The smaller of the two boys, his little legs unable to navigate the accumulation, would face plant twice before catching up to his more nimble elder, his tongue stretching to his right cheek to catch the snow dripping off his face as he ran.

One boy pulls another up a hill in the snow in New York City

Beginning the trek up the hill, a young boy struggles to drag his little brother up on a toboggan

At the top of the hill the two could barely wait for their mother to arrive with their chariot, their small bodies vibrating with anticipation, and within seconds of the sled hitting the snow they piled on and sailed down the slope together.

When they hit the bottom the larger boy jumped up before the sled came to a full stop. The smaller child stayed put, positioning himself, legs crossed, at the back of the toboggan—apparently there was a plan. Big brother was going to pull the younger back up the hill.  It was a noble pursuit. It was not meant to be…

Older boy pulls brother up hill in the snow in New York City

Maybe pulling from another angle will be better…

At first it was easy, the sled glided easily until it hit the edge of the slope and they came to an abrupt halt. The older boy wrapped the rope from the toboggan around his waist and walked forward, but his brother’s weight quickly brought him to his knees, but he did not waver. He crawled, dragging the sled inch-by-inch behind him. Slowly they climbed, fell back and then gained ground once again—the younger of the two patiently enjoyed the lift.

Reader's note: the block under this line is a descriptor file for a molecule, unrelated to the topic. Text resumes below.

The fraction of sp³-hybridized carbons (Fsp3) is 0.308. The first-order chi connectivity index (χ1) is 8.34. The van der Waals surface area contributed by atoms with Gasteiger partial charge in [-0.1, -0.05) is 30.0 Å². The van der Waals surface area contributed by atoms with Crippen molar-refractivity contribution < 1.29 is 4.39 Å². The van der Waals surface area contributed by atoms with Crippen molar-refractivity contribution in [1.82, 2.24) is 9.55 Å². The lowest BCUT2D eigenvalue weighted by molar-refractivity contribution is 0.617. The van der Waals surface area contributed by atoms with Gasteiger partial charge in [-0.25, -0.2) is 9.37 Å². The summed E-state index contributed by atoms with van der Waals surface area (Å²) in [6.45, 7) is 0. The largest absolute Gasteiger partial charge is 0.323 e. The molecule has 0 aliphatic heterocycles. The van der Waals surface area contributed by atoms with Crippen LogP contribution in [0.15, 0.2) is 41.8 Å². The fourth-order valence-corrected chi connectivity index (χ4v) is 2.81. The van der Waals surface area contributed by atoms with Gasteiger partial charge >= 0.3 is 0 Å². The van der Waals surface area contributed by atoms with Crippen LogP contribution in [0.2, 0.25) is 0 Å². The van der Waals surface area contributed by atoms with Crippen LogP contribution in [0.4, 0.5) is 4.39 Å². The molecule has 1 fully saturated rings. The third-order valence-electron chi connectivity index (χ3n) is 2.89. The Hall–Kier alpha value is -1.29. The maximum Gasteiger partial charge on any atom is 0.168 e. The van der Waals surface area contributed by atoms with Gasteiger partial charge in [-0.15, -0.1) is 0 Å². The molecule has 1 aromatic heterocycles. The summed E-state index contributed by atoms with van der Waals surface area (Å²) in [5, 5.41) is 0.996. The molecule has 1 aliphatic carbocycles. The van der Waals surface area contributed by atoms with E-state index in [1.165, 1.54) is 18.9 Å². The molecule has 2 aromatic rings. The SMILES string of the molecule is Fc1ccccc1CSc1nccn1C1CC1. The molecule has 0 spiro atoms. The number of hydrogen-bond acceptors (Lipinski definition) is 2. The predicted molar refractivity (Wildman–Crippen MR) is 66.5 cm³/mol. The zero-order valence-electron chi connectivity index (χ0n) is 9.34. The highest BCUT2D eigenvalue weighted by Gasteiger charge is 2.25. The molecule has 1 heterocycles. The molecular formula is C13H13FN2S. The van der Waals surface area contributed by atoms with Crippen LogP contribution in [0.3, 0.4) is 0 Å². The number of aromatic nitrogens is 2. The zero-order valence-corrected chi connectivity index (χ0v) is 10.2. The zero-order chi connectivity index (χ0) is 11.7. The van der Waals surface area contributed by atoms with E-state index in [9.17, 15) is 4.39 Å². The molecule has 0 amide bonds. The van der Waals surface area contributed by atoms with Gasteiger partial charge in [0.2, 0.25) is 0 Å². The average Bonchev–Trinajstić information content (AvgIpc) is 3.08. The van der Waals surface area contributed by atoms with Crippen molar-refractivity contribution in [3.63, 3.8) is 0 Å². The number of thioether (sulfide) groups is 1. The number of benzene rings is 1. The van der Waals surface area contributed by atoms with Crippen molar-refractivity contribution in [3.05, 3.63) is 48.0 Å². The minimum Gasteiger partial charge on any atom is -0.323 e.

Older boy pulls brother up hill in the snow in New York City

New plan…

As the slope’s angle increased the older boy stood up and turned around. He hesitated for a moment panting. He brought the rope from his middle and lifted it high towards his chest forcing the sled into a wheelie.

He had a new plan.

Older brother dumps younger brother off sled in the snow in New York City

When adversity strikes the answer is……dump your brother into the snow

He grinned and then promptly dumped his brother backwards into the snow and raced up the hill. The little one laid sprawled out on his back, his feet up in the air like a dead cockroach.

Little boy carries sled up hill in the snow in New York City

Free from the burden of his younger sibling, this boy runs up the hill with abandon

little boy sleds down hill in the snow backwards in New York City

For some reason, the older boy preferred to slide down the hill backwards